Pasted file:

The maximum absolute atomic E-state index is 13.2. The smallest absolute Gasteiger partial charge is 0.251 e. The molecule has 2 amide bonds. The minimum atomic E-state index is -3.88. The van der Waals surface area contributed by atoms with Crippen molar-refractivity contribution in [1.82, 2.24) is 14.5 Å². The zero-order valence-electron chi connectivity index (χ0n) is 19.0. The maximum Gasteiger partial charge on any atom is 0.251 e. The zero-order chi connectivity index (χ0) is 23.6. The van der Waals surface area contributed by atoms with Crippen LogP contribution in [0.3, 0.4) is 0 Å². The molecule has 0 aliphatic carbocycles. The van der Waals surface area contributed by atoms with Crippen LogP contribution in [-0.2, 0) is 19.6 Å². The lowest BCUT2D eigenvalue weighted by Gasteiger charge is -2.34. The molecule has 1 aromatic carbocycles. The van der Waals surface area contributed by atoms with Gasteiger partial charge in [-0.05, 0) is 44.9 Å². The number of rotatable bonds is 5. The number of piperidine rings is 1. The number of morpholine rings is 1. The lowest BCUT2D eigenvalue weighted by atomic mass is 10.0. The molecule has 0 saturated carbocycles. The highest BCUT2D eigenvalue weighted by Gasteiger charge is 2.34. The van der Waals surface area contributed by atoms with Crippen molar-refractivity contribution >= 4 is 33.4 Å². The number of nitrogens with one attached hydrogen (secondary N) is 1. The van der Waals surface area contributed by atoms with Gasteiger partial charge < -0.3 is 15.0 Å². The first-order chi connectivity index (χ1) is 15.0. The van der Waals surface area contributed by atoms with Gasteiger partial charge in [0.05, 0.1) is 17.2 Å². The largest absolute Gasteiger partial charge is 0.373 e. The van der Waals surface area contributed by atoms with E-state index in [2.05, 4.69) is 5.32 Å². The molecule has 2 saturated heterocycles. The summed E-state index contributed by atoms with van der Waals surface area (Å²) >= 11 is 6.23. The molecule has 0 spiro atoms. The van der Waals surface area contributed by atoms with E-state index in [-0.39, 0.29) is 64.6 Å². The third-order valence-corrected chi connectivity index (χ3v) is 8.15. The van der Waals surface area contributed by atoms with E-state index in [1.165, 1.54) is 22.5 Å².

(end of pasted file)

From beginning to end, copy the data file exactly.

The maximum absolute atomic E-state index is 13.2. The smallest absolute Gasteiger partial charge is 0.251 e. The molecule has 2 amide bonds. The minimum atomic E-state index is -3.88. The van der Waals surface area contributed by atoms with Crippen molar-refractivity contribution in [1.82, 2.24) is 14.5 Å². The zero-order valence-electron chi connectivity index (χ0n) is 19.0. The maximum Gasteiger partial charge on any atom is 0.251 e. The zero-order chi connectivity index (χ0) is 23.6. The van der Waals surface area contributed by atoms with Crippen LogP contribution in [0.3, 0.4) is 0 Å². The molecule has 0 aliphatic carbocycles. The van der Waals surface area contributed by atoms with Crippen LogP contribution in [-0.2, 0) is 19.6 Å². The lowest BCUT2D eigenvalue weighted by Gasteiger charge is -2.34. The molecule has 1 aromatic carbocycles. The van der Waals surface area contributed by atoms with Gasteiger partial charge in [-0.05, 0) is 44.9 Å². The number of rotatable bonds is 5. The number of piperidine rings is 1. The number of morpholine rings is 1. The lowest BCUT2D eigenvalue weighted by atomic mass is 10.0. The molecule has 0 saturated carbocycles. The highest BCUT2D eigenvalue weighted by Gasteiger charge is 2.34. The van der Waals surface area contributed by atoms with Crippen molar-refractivity contribution >= 4 is 33.4 Å². The number of nitrogens with one attached hydrogen (secondary N) is 1. The van der Waals surface area contributed by atoms with Gasteiger partial charge < -0.3 is 15.0 Å². The first-order chi connectivity index (χ1) is 15.0. The van der Waals surface area contributed by atoms with Gasteiger partial charge in [0.05, 0.1) is 17.2 Å². The largest absolute Gasteiger partial charge is 0.373 e. The van der Waals surface area contributed by atoms with E-state index in [2.05, 4.69) is 5.32 Å². The molecule has 2 saturated heterocycles. The summed E-state index contributed by atoms with van der Waals surface area (Å²) >= 11 is 6.23. The molecule has 0 spiro atoms. The van der Waals surface area contributed by atoms with E-state index in [-0.39, 0.29) is 64.6 Å². The third-order valence-corrected chi connectivity index (χ3v) is 8.15. The van der Waals surface area contributed by atoms with E-state index in [1.165, 1.54) is 22.5 Å².